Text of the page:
This year marks the 100th anniversary of the Panama Canal. When the lock gates opened on August 15, 1914, a new world of opportunities for ships carrying commercial goods, from the Atlantic to the Pacific, followed the current and sparked a revolution. But without the help of the Panama Railway, Stewart Iron Works and the millions of men who dedicated blood, sweat and tears to build the canal, this international waterway would cease to exist.
Among many historical projects such as the original jail cells at Alcatraz and fences around the United States Capitol, Stewart Iron Works designed the railroad gates and iron fence for the Mechanical Division Plant at Balboa, Canal Zone. SIW supplied the fence at a unit price of $2.85 per linear foot, or in other words, $2,850 for the 1,000 feet ordered!
The railroad was an important dynamic during the construction of the Panama Canal; transporting millions of tons of men, equipment, and supplies. The railroad was built parallel to the canal to increase traffic from east to west, and ran a Central American line of steamships such as, the SS Salvador, SS Guatemala, SS Cristobel, and SS Ancon; those of which would be the first of many to cross the Panama Canal.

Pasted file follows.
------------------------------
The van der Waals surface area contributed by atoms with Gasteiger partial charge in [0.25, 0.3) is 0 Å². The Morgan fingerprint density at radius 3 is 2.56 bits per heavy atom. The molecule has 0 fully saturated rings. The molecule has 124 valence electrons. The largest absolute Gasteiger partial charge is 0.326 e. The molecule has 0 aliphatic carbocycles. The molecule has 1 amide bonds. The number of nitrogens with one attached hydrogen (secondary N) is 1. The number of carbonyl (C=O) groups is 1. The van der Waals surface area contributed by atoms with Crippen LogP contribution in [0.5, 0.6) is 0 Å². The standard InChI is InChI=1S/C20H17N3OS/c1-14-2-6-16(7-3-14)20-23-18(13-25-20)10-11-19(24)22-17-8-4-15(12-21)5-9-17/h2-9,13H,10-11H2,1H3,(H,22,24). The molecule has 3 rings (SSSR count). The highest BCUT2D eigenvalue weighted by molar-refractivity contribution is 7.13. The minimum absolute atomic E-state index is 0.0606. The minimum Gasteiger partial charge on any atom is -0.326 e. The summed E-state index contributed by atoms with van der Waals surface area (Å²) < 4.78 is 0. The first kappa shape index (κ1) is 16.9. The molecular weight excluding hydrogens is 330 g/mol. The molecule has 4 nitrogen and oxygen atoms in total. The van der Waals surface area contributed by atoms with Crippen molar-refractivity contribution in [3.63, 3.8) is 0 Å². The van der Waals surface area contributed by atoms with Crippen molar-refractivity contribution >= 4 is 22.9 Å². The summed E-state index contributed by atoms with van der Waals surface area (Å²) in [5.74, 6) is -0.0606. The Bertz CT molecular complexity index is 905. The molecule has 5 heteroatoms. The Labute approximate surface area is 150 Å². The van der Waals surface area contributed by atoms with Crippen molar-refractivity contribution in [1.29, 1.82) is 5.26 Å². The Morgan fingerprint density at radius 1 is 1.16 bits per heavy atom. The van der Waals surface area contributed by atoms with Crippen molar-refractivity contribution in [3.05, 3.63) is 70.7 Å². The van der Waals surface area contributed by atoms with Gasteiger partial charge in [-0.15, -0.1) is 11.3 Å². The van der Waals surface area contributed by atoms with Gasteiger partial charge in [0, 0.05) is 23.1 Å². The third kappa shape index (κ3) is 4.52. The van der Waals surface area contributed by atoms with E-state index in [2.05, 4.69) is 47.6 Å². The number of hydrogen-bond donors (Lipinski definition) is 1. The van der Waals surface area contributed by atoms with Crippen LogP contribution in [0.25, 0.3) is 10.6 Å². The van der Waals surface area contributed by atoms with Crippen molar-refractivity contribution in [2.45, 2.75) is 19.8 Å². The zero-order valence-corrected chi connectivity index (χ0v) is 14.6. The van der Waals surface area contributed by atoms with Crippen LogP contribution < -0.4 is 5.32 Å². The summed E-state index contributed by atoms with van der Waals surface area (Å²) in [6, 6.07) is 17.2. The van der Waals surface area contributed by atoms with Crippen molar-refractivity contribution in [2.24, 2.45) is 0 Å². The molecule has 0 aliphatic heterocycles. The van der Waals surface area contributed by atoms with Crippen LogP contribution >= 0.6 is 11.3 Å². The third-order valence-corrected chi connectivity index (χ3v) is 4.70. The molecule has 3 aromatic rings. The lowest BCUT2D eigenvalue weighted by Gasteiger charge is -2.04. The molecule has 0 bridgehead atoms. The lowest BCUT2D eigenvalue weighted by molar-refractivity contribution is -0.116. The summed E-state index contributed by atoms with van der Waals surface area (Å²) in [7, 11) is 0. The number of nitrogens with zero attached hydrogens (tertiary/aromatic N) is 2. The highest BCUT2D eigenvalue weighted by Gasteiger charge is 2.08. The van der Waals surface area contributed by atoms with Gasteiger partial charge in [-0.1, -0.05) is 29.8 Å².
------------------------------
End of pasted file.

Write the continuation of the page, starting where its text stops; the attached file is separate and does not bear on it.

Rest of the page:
As a blogger for SIW, I cannot be certain the railroad gates and iron fence are still standing. What I do know is if they are, these gates are representing the quality of Stewart Iron Works, and the legacy we have of transforming iron and steel into objects of function and beauty.